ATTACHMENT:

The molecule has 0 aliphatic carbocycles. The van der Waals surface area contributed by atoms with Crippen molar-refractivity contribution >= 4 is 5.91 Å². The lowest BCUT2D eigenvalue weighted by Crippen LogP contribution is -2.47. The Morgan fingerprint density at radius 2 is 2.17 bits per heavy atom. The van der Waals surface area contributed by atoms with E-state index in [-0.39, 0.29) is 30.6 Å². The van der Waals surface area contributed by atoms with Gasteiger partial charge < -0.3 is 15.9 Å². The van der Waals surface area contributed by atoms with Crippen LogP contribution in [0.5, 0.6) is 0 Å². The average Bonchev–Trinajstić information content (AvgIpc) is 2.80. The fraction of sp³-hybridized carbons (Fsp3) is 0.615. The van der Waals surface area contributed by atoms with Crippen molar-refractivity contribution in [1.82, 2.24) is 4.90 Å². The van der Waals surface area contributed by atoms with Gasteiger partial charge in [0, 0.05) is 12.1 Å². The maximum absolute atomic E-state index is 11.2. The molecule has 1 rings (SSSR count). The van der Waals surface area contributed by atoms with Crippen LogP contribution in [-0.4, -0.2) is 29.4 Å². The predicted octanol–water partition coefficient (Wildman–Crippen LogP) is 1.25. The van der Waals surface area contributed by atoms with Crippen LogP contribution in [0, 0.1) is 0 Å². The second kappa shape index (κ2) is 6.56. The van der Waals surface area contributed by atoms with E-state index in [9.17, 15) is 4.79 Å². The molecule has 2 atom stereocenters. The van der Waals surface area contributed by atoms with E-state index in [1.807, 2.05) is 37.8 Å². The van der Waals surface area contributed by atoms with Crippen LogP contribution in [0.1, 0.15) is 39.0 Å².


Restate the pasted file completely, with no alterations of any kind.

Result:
The molecule has 0 aliphatic carbocycles. The van der Waals surface area contributed by atoms with Crippen molar-refractivity contribution >= 4 is 5.91 Å². The lowest BCUT2D eigenvalue weighted by Crippen LogP contribution is -2.47. The Morgan fingerprint density at radius 2 is 2.17 bits per heavy atom. The van der Waals surface area contributed by atoms with E-state index in [-0.39, 0.29) is 30.6 Å². The van der Waals surface area contributed by atoms with Gasteiger partial charge < -0.3 is 15.9 Å². The van der Waals surface area contributed by atoms with Crippen LogP contribution in [0.5, 0.6) is 0 Å². The average Bonchev–Trinajstić information content (AvgIpc) is 2.80. The fraction of sp³-hybridized carbons (Fsp3) is 0.615. The van der Waals surface area contributed by atoms with Crippen molar-refractivity contribution in [1.82, 2.24) is 4.90 Å². The van der Waals surface area contributed by atoms with Gasteiger partial charge in [0, 0.05) is 12.1 Å². The maximum absolute atomic E-state index is 11.2. The molecule has 1 rings (SSSR count). The van der Waals surface area contributed by atoms with Crippen LogP contribution in [-0.4, -0.2) is 29.4 Å². The predicted octanol–water partition coefficient (Wildman–Crippen LogP) is 1.25. The van der Waals surface area contributed by atoms with Crippen LogP contribution in [0, 0.1) is 0 Å². The second kappa shape index (κ2) is 6.56. The van der Waals surface area contributed by atoms with E-state index in [9.17, 15) is 4.79 Å². The molecule has 2 atom stereocenters. The van der Waals surface area contributed by atoms with E-state index in [1.807, 2.05) is 37.8 Å². The van der Waals surface area contributed by atoms with Crippen LogP contribution in [0.1, 0.15) is 39.0 Å².